Editor Kevin Madigan firstname.lastname@example.org
5:21 pm on Tuesday, May 21, 2013
Herman--the short answer is "no". Probably an unfortunate example in this case. Mainly considered the law we seem to apply in both cases--here's the process to date:
"What makes you think you can do that"--"because we CAN".
I simply don't trust the source of power, no matter who's using it or on what issue. Our 2,000 bases accross the globe to keep "The Peace" are an apt example from those standpoints.
4:33 pm on Tuesday, May 21, 2013
BTW--thanks to the Tucker Patch for announcing the Lakeside City Alliance meeting right along side the Tucker meeting tonight at St Andrews.
Both meetings obviously affect a broad combined audience in disputed territory and not. Its important for everyone to understand the terms of engagement.
I certainly hope Republican legislators (especially from North Fulton) will tell people in Tucker that they need to suck up to them to get a bill sponsored--assuming its a legitimate hope.
This process is a fraud and will hurt people from all over our corridor, "win" or "lose".
4:28 pm on Tuesday, May 21, 2013
This is a very important report, whether or not you agree with the way it was reported.
Documenting meetings where Republican legislators (the state) from new cities continue to present their considerable weight in "uncharted territory" is important history that will be helpful in a future review of the process that either changed our landscape or didn't. This is a story that probably should be in the AJC.
As has been said in the past: "If it isn't documented, it never happened".
I wish I could find the clip that was on The Patch where the Governor's appointee told the Buckhead Chamber audience that this side of I-85 isn't a definable community--being the top criteria for getting a "yes" vote.
We can use an inventory of these clips.
4:01 pm on Tuesday, May 21, 2013
Probably could pick this one up too--happened in Evansdale, disputed territory.
Readers will have to cross "community" boundaries to get the full stories on what impacts their futures.
Well--on to the Decatur Patch to finish my frickin' rounds in The Corridor. maybe we can have a Corridor Patch.
3:57 pm on Tuesday, May 21, 2013
This is civil (absence of overt conflict). When the US builds an army base in a foreign country to claim territory and "prevent" violence, it's "civil". Doesn't mean people are appropriately represented, but its "civil".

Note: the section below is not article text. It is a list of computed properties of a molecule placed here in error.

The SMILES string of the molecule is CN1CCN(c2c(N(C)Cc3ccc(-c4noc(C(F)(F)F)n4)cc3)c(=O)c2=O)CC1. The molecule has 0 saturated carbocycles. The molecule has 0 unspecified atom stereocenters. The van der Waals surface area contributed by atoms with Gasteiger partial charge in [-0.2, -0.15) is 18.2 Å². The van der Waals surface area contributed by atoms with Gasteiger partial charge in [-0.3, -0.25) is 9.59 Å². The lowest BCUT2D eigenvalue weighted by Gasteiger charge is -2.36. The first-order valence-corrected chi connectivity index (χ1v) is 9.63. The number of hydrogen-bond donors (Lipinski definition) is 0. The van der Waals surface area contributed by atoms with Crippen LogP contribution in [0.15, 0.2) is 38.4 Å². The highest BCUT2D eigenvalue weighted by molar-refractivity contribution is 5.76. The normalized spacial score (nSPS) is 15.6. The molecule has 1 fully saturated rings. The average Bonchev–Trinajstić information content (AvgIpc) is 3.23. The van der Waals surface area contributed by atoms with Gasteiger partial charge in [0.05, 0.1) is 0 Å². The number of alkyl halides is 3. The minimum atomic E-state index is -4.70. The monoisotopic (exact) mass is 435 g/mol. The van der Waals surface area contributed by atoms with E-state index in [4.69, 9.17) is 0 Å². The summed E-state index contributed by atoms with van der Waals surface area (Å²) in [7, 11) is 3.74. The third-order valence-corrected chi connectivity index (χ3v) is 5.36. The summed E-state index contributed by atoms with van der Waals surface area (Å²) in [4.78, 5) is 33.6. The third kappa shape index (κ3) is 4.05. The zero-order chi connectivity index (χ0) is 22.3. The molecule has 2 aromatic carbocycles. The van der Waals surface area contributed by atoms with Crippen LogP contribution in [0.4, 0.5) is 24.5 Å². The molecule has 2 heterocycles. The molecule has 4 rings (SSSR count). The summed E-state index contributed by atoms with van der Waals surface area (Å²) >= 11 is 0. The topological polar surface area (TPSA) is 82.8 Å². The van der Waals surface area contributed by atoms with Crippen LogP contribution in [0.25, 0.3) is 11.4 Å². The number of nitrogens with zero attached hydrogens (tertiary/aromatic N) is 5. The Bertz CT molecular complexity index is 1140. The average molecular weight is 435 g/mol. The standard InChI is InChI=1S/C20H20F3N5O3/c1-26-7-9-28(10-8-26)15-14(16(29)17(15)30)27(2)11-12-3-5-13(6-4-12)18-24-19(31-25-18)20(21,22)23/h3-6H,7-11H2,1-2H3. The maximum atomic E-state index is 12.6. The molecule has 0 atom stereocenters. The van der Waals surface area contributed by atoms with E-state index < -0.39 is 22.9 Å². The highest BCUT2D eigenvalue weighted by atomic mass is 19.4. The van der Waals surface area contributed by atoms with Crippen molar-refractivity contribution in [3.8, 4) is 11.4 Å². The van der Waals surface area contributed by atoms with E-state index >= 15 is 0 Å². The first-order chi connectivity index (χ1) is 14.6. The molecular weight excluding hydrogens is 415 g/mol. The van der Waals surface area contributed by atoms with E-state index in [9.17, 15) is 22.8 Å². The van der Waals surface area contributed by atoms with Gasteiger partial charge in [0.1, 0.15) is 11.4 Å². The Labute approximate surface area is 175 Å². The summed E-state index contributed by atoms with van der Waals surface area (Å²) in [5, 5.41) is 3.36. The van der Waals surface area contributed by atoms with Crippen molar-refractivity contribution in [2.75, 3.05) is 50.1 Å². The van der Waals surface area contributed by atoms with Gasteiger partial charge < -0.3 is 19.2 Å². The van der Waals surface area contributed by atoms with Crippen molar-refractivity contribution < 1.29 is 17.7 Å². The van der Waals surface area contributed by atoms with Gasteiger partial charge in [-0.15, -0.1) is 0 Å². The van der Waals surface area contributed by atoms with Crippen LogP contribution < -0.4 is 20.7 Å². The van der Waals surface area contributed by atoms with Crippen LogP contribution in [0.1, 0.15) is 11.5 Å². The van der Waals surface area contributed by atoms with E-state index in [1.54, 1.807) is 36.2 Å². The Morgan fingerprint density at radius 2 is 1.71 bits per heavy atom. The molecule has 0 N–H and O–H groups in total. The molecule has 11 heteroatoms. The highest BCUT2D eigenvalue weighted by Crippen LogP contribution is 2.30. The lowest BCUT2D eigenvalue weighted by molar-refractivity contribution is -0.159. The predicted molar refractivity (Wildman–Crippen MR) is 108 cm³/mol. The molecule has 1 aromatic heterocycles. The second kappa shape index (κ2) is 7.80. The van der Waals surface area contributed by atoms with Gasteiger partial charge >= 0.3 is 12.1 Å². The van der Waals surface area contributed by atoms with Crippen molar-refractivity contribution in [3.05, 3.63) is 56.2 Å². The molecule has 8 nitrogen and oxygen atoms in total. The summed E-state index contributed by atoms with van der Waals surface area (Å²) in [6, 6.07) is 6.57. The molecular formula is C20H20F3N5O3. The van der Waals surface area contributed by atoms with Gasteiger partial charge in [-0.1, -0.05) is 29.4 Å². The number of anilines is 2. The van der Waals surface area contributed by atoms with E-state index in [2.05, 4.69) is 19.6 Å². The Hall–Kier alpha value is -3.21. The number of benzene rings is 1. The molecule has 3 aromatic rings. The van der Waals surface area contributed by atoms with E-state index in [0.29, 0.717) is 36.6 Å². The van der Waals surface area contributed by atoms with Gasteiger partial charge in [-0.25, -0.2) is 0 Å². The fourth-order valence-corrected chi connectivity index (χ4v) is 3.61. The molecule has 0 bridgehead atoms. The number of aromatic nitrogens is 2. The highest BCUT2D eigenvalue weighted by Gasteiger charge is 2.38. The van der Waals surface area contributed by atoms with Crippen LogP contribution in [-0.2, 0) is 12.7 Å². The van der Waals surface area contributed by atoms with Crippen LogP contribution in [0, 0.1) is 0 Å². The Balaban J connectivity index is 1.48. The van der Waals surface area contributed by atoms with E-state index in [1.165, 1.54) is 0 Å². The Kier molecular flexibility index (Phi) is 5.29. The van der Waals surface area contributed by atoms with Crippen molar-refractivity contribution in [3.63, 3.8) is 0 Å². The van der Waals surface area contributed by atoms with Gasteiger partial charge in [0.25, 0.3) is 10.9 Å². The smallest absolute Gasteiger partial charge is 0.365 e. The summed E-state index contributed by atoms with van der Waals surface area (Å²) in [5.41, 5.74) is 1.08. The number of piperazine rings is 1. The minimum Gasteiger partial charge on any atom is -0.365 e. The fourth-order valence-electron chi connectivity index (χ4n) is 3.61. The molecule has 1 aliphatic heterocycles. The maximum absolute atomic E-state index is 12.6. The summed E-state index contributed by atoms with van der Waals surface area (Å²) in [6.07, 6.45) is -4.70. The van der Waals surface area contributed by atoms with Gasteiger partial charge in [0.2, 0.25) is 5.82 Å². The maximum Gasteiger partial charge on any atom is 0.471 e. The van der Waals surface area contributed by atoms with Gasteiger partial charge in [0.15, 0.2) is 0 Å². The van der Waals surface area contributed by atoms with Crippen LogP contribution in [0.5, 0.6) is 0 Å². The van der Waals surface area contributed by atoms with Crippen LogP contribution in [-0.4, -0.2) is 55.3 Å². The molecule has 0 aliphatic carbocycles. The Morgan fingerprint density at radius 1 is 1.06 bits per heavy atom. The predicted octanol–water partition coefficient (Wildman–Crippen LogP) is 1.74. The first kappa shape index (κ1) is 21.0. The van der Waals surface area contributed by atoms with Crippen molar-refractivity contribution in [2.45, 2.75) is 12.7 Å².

3:52 pm on Tuesday, May 21, 2013
Don--they are absolutely using the bully pulpit to do just what you describe. It has the same effect as publishing one-sided polls to discourage full participation in elections.
What is disappointing is that legislators appear to have a dog in the hunt..and the process which makes a legislator into an "author" of a movement.
Question: in your attempts at "authoring" a city of Briarcliff, how have your discussions gone with Republican legislators?
The Republican legislators should be invited to Tucker meetings.
3:44 pm on Tuesday, May 21, 2013
Its awesome that Tucker Patch is willing to announce the Lakeside City Alliance meetings along with Tucker Together. It seems that this Patch understands why both activities are important to any resident in the entire area from Emory to Tucker.
Very good intuition on your part. Its good that you don't have a "I don't cover Lakeside" (Druid Hills/Briarcliff) notion.
The fact that Patches could even possibly have that problem is indicative of the issues that make it difficult to adjudicate separate cities here.
What's interesting tho is Dunwoody meetings and Sandy Springs meetings are announced on their respective Patches all of the time.
9:06 am on Tuesday, May 21, 2013
My coverage of the URP meeting:
"When I asked if Economic Development officials knew of any negatives to having DeKalb County essentially termed "blighted", they said "no", firms will jump at the chance to locate in such a place to take advantage of the state tax credits. "
10:08 am on Monday, May 20, 2013
If DeKalb names Opp Zones (bonds) in current unincorporated areas--and those areas incoporate--the county maintains the rights to the zone--and control over the ensuing bond inducements. Essentially creates financial islands of county control in new cities.
This might explain the shift away from targeted, specific, limited and few zones to naming the entire remaining unincorporated area a so-called "zone".
Are county employees really this smart? Probably not fast enough on the draw--but their "bond-its" are.
Just from an "optics" standpoint...the use of Opportunity Zones demands that you classify the boundaries around the zone as a slum. It's in the law. It was bad enough that the Urban Redevelopment Plan was restricted to a few specific industrial and commercial areas in the county with the litte residential area next to them (small slums, very distributed, targeted)--now the entire county, less cities and one strip along Briarcliff (matching proposed Briarcliff city) is classified as a slum.
No doubt this is unprecedented across the nation. Incredibly irresponsible and my guess the Feds would have never suggested such a move.
Qulaity employeres, even manufacturers and warehousing, probably won't take the bait--the incentives will mean comparatively little. The county has prosituted itself and will pay a huge price--probably will be petitioned by local residents to revise the plan after a few years.
To wit--I refer you to other cities and counties. Gwinnett has one Opp Zone, restricted to part of the Gwinnett Village CID, less than oe square mile in a 15 sq mi CID.
The other issue is cheating or at least defying the intent of the law. It represents competition for other real slums, now like DeKalb. Alpharetta named one of these and simply got a relo that it would have gotten anway.
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